H20 tob Go! Chapter 6 (cont's)
Word-Growing Moral Courage and Preparing for Moments ofTruth
One reason we want to
ask a lot of What If questions of our teens is that doing so helps them define who they are. They are becoming young
adults. They will be going off to college where and when they will have to make their own decisions without our presence,
limits or rules. How do they feel about a whole host of issues? Where do their priorities lie? Who are they, independent
Another reason we want to ask a lot of What If questions is that our teens are growing emotional
maturity. They cannot develop true character without emotional maturity. They cannot take a stand unless they are strong
enough to be able and willing to take a stand. Our children will be tomorrow’s leaders innovators, and contributors—some,
public figures. Their principles and ethics will be on display and in public view. And as we all have seen, it
will too late once a famous athlete, a known politician, a successful business person or popular personality to come to terms
with ethics and values.
If we look to anyone we truly admire, we will find that what we really respect is the
core of his/her character. There is a consistent, and unwavering philosophy(Philosophy vs Rules
) and standard of behavior (see Heart of the Manner and The Tao of Money) that does not seem to waver. The core does not alter with situations
or relationships. It does not recede during crisis or loss. It stays in place. It rests deep inside, (and will over
time define a soul). How a person conducts his or her life reflects that inner core. That is what defines a principled
human being. And that is what we all strive to be. We are not at all perfect. We will make lots of mistakes
and we will be striving to be better our whole lives. But, as parents, we want to give our children the desire to strive—the
desire to be principled.
And the last reason we want to ask a lot of What-If questions is to prepare our
kids. We do not know how many of those questions they might actually have to contend with. As I said at the very beginning
of this book, life will be more intense, or conflicted for some of us than for others. Also, history has shown that
times of feast and famine, war and peace do truly alternate. We do not know which one our children or grandchildren
Regardless of what life brings, we want Heart, Humor & Optimism to be emotional protectors and we want
strength of character to see our children through anything they might face.
Although the following story is extreme. It makes this point:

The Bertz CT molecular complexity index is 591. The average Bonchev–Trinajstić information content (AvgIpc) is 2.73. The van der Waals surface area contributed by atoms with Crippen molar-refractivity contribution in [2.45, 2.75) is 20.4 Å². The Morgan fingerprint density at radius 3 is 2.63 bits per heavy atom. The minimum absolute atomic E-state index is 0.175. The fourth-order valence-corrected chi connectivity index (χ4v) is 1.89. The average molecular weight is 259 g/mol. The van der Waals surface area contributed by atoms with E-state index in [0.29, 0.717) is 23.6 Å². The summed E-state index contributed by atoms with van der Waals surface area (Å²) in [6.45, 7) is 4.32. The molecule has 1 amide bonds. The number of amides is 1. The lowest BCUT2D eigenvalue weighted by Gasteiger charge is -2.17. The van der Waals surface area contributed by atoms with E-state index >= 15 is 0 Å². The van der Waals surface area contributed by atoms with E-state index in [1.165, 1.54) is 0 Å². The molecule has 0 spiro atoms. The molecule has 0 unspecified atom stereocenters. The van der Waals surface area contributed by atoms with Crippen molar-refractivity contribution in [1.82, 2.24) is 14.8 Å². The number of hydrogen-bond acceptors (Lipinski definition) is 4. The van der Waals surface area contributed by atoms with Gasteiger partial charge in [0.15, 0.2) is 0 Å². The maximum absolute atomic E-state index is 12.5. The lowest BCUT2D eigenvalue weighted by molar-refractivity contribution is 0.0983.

When my son was in Sunday school, my husband and I went one afternoon
to a very special lecture given at our Synagogue. The Dutch woman speaking had been honored for her heroic efforts during
World War II. She was responsible for hiding and ultimately saving a number of Jewish children from extermination. But what
she spoke about that day was very specific and very compelling–how does one prepare for a moment when there is no time
to think–when whatever has been instilled since childhood rises to the fore, and instincts take over, without reservation?
And so it was, that this very brave young woman- who had been reared with much love, and gentleness, honoring above
all else, the sanctity of life, whose devout Lutheran father taught her justice and ethics, and tolerance– found herself
in the midst of none of those principles, and when a Gestapo officer knocked on her door and demanded to come in and search
her house– had a decision to make. If he searched enough, he would find the children she was hiding.
So, when he
entered, walked passed her and started moving from room to room, She went and found the pistol someone had given her just
in case. And when he turned back to her and commanded to be lead into the basement, she looked him straight in the face, shot
and killed him. She had never held a gun, she had never used a gun, and she never thought she could or would kill anyone,
point blank and not in self-defense. Standing there before us, she said that whatever gave her the courage and the moral certitude
to commit that act came from the code of ethics her father had instilled in her. When, therefore, her moment of truth came,
she not only knew what needed to be done, she knew without hesitation that it was the right thing to do. Long story short,
those children were saved and she lived to tell the story.
How do we lay a foundation, and plant the seeds of moral